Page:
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  5. This is a bullet that I dodged by fractions of an inch. My parents, both born during the war, divorced, but in the eighties when I was a teen and neither remarried quickly And neither had children with the second spouse. But the ugliness was pervasive in a small, incestuous college town like I grew up in. Many friends went through what you describe, with all the painful, predictable results. More than a few of them wished the parents split earlier, not for saving themselves from the wrecks that the adults created but to keep the levels of pain to a dull roar. In any case, bad things end badly. No matter the timing.

    This was a very good review, Kristin.

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    • Thank you for reading it, Aaron!

      I was 9 when my parents divorced and I can imagine that either earlier or later would have been easier. My mom got super wrapped up in dating and then new husband (who was not such a good guy) and the new babies at a time where I really did kind of need more from her. Not so cool to be dropped by your mom for boys, LOL

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      • Well, hitting puberty right in the middle of it all was… not a peach. The big twist in my parent’s story was that it was my mother who left.

        One of the things that always struck me was how much we live our own hell. One good friend of mine in high school was not particularly well off but had parents that were still in love. On the other hand, my parents, while moderately well off, were divorced. Both of us were jealous of the other.

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        • That is entirely true, Aaron, and I hope my navel gazing in this piece and the comments doesn’t indicate otherwise.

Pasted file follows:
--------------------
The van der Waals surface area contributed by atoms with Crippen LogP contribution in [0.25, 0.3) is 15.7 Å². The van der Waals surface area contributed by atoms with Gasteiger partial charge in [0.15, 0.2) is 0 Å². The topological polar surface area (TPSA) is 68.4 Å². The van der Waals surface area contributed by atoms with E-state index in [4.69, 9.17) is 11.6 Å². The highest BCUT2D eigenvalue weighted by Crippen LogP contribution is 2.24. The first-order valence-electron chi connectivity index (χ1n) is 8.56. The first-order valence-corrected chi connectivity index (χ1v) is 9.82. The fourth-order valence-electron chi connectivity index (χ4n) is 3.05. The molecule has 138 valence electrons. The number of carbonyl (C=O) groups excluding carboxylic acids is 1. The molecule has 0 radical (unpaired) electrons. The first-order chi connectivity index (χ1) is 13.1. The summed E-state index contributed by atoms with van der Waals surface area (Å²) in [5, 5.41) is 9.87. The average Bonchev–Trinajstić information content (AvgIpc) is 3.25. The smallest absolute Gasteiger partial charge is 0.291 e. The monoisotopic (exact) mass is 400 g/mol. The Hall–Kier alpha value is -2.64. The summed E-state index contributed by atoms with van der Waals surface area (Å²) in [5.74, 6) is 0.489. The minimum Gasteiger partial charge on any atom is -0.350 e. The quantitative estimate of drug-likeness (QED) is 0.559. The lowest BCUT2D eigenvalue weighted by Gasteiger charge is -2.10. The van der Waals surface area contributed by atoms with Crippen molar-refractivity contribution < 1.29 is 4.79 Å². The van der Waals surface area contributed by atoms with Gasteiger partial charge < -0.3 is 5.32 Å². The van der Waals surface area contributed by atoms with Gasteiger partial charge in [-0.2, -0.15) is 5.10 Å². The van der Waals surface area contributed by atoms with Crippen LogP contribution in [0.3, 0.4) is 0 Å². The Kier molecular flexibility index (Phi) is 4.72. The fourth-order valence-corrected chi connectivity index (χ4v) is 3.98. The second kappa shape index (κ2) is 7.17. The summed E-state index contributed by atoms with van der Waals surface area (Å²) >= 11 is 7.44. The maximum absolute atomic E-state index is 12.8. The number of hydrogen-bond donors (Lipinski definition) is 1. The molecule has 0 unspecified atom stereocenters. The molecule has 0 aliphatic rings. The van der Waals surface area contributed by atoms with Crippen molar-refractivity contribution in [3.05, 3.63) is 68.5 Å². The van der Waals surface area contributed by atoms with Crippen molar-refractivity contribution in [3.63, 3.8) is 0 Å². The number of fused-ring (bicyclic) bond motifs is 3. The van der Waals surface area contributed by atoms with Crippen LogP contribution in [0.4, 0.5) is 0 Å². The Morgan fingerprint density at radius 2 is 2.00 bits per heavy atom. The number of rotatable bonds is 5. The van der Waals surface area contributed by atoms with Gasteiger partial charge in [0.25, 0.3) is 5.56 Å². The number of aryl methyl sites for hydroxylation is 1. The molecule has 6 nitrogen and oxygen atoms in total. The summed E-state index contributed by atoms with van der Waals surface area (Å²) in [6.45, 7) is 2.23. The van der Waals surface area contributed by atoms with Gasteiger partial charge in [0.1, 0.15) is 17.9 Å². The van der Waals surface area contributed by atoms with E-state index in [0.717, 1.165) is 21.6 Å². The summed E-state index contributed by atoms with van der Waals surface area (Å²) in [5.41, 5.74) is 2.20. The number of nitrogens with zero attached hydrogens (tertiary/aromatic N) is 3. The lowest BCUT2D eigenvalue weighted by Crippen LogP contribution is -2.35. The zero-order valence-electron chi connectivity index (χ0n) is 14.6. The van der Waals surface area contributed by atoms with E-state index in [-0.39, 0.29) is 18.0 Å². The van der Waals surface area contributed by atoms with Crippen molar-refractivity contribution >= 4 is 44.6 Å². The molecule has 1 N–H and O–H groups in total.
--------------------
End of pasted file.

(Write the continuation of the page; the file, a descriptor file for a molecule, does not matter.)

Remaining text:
My parents did the best they could with the tools and the situation the world handed them, as do we all. I enjoyed the movie because it represented an experience that I had, that I’d only very rarely seen addressed before (particularly the befuddled cluelessness and the blaming the children for the failures of the parent) and explored that in the piece and then the comments the piece triggered.

          But the grass is always greener and every life has many things in it that are less than ideal.

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  6. I don’t know that I’ll look this movie up, but your review is marvelously insightful. It describes something I have seen in friends and acquaintances, but have not quite understood or seen laid out so well.

    My parents were born in 1942, so they’re on the fuzzy boundary between Silent Generation and Boomer. They recently celebrated their 54th anniversary, so definitely not in the self first, abandon everything and everyone to ‘find yourself’ category. They did marry young, and I, unplanned first child, was born on the fuzzy boundary between Boomer and Gen X, so most of my childhood was the 70s but I never dealt with anything but the frequent moves. Ironically, those weren’t because my dad was constantly looking for something better, but because his company transferred us regularly and he had a very old fashioned idea of company loyalty (one that bit him later on since if corporations are people, they are exactly the kind of Me Generation people you describe above). My sister and I were expected to excel, but that I think was less to give our parents bragging rights than it was the typical upward pressure from parents from blue collar backgrounds who were partly raised by immigrant grandparents, and saw education and achievement as the path to security – something they very much wanted for us. Still, the most lasting lesson I learned from my dad was that it was fine to be ambitious, but the top of the list of thing to be ambitious for should be a happy family.

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    • Yep, I’d say my parents were on the cusp – dad born during wartime, mom right after but before the baby boomer generation. A lot of people were exceptions to the generational trend – like my husband’s parents were very stable and not at all concerned with upward mobility as you’re describing yours.

      I guess it was just interesting to see it all portrayed on the screen in such a familiar way – I really recognized my own experience in the movie. Thanks for reading!!